Daily exercise and regular turn-out are important for maintaining muscle in horses with disorders in muscle integrity. An active or open stable can be helpful because of the opportunity for daily movement. If this is not possible or appropriate, daily paddock access is important. Stall rest is generally considered counterproductive. When the horse’s health allows, daily training, including lunging, riding, groundwork, or simple walking helps maintain muscle strength and condition.
Tip: Take photos and videos of your horse from different angles and while moving at different gaits. Retake these photos about 2 months after you have made a change in feeding and/or handling/exercise routines. This will allow you to compare the body composition and movement of the horse to objectively evaluate how it has responded to the changes.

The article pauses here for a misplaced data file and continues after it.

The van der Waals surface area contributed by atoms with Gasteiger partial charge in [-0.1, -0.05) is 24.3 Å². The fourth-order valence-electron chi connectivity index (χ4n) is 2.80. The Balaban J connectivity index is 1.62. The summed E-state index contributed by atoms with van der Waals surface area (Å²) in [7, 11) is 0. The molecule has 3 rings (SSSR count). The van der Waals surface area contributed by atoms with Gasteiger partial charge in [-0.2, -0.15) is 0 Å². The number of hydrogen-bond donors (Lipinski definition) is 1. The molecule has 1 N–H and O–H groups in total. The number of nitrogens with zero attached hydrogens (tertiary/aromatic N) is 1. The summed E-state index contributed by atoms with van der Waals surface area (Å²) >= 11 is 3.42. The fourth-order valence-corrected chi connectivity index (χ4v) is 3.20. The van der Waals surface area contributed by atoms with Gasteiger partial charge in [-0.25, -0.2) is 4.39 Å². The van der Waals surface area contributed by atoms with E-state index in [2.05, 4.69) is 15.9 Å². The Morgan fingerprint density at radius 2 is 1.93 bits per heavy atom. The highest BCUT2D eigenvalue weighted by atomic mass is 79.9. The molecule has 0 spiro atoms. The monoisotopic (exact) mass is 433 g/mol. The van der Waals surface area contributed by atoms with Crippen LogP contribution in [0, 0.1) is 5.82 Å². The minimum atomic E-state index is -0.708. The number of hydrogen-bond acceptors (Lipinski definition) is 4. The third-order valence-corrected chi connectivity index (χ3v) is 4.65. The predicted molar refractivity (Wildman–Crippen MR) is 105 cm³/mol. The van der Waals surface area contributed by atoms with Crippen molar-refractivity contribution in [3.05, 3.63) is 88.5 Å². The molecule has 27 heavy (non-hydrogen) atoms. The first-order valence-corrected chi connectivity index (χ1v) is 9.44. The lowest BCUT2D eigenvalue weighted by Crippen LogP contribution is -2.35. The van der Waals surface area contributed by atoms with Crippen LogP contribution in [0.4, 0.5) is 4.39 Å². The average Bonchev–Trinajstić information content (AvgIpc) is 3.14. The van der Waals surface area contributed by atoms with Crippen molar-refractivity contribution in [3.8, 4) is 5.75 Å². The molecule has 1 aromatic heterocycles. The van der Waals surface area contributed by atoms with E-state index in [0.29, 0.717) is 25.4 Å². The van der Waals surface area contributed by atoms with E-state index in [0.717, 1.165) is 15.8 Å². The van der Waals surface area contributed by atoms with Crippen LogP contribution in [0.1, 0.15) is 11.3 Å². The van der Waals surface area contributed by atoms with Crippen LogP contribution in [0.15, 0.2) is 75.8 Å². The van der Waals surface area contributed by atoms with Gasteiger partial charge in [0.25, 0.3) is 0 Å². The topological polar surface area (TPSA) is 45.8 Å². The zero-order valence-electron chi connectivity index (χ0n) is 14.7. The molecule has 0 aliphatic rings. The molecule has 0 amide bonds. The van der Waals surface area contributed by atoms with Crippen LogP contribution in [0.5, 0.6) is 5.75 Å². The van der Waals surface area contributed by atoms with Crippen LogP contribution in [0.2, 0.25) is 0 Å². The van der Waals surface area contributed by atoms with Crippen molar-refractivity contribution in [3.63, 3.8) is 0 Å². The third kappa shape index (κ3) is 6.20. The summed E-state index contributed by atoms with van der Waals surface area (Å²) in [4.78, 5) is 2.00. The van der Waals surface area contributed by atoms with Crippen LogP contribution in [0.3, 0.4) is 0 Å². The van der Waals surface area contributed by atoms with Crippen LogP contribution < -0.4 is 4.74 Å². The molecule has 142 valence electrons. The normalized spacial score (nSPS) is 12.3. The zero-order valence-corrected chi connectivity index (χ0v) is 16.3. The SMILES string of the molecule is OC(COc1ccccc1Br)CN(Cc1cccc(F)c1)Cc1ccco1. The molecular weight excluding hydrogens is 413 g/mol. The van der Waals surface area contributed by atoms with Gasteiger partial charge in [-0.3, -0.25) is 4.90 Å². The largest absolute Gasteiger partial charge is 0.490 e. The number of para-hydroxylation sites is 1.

Most horses with symptoms muscle integrity disorders are very sensitive to the cold and to wet weather. To prevent symptoms from worsening in cold weather, blanketing is recommended. the appropriate temperature is individual to each horse and monitoring is necessary to ensure that they do not overheat – the back should be warm but not hot and the horse should not sweat.
Lower temperatures may increase muscle stiffness noticeable during exercise/riding, which may be a clue that the horse requires a warmer blanket. Use of a solarium or heated blanket before exercise may also be helpful.
Tip: When you start making changes, keep a daily logbook to note changes in feeding, exercise, stressors, and symptoms. You can then look back at this and detect trends so you can evaluate what management and environmental changes may be influencing your horse’s symptoms.